Since their 2010 formation, Spark and Whisper have established themselves as one of the foremost practioners of what is commonly referred to as roots, or Americana, music, but their work extends far beyond merely invoking rustic nostalgia. The superb playing and diverse instrumentation driving their songwriting couples itself nicely to a well-developed literary flair. The vocal chores don’t fall onto Anita Sandwina or Velvy Appleton alone and they show great instincts for understanding who can highlight individual songs better. This is a tasteful, highly disciplined and expertly produced affair that grows on you with each successive listen. Songs that are built to last sequenced in such a way on its respective album that there is no question Spark and Whisper aspire to some sort of posterity.
Much of their work is built around vocal melodies and inventive arrangements. The album’s title track will impress many with its layered orchestrations, unusual point of view, and unobtrusive rhythm section work. There’s a real rock and roll spirit, however, informing the band’s sound and the palpable energy bubbling just beneath the surface of the title song is very memorable. Some of that same rock spirit finds its way into the track “Bottom of the Well”, but the song’s ultimate success rests on Spark and Whisper’s ability to create a fluid, hybrid sound that marries the most effective rock elements, in this context, with a folk music aesthetic. It results in one of the album’s most compelling tracks, but much like the rest of the band’s work on this release, it never feels compelled to announce itself. Monument leaves its effect on you by inches and only after a few spins and subsequent reflection will you grasp the album entirely.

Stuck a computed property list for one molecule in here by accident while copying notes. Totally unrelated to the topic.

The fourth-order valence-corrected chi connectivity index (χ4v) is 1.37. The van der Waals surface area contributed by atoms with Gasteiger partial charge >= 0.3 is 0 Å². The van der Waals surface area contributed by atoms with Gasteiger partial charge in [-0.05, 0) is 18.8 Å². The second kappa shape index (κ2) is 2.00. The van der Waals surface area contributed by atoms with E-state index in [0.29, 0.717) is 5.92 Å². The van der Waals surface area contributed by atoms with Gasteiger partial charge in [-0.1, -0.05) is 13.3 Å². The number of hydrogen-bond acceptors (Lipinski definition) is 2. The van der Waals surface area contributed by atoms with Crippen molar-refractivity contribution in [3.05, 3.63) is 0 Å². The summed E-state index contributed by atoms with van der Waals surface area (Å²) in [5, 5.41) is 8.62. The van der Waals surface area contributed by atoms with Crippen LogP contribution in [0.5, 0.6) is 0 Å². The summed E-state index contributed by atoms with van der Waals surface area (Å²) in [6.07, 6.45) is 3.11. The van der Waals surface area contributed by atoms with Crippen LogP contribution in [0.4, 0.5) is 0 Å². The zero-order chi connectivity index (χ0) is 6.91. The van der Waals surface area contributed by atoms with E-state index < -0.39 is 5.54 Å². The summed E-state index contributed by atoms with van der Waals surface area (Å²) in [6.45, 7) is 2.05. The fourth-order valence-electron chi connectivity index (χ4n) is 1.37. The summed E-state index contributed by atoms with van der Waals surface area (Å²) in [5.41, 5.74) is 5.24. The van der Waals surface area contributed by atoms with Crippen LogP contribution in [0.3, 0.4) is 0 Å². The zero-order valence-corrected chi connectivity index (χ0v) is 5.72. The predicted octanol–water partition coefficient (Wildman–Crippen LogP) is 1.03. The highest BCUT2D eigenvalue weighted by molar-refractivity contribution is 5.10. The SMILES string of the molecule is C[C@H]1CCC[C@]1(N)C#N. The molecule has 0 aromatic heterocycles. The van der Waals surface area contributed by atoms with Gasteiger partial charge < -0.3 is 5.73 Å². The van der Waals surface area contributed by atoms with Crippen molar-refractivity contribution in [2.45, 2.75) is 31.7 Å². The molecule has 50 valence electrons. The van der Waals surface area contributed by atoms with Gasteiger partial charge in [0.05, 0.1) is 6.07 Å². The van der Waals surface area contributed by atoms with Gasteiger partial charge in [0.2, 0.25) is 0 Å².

Classical influences find their way into the mix. Spark and Whisper uses cello on the track “Far From This World” and it perfectly complements the delicate weaving of Sandwina and Appleton’s vocals. The country music influence straining through the release as a whole makes itself a little more noticeable here, but the unique marriage of assorted elements comes off without much difficulty. The album’s second half finds them busting out of their self-designed box some and flexing their creativity muscles. This is a band of true daring in their utter lack of fear tackling soul and R&B influences on the song “A Little Bit More”, but the added thrill comes from hearing them pull off the vocals with relative ease. This is a duo with breathtakingly flexible talents. These talents get a vivid forum for expression on Spark and Whisper’s latest studio release, but Monument will also likely mark their rise to a new level of prominence. It is a superb collection from first note to last and features the sort of mature, nuanced songwriting that music devotees adore while still remaining quite direct and accessible for the widest possible audiences.
9 out of 10 stars.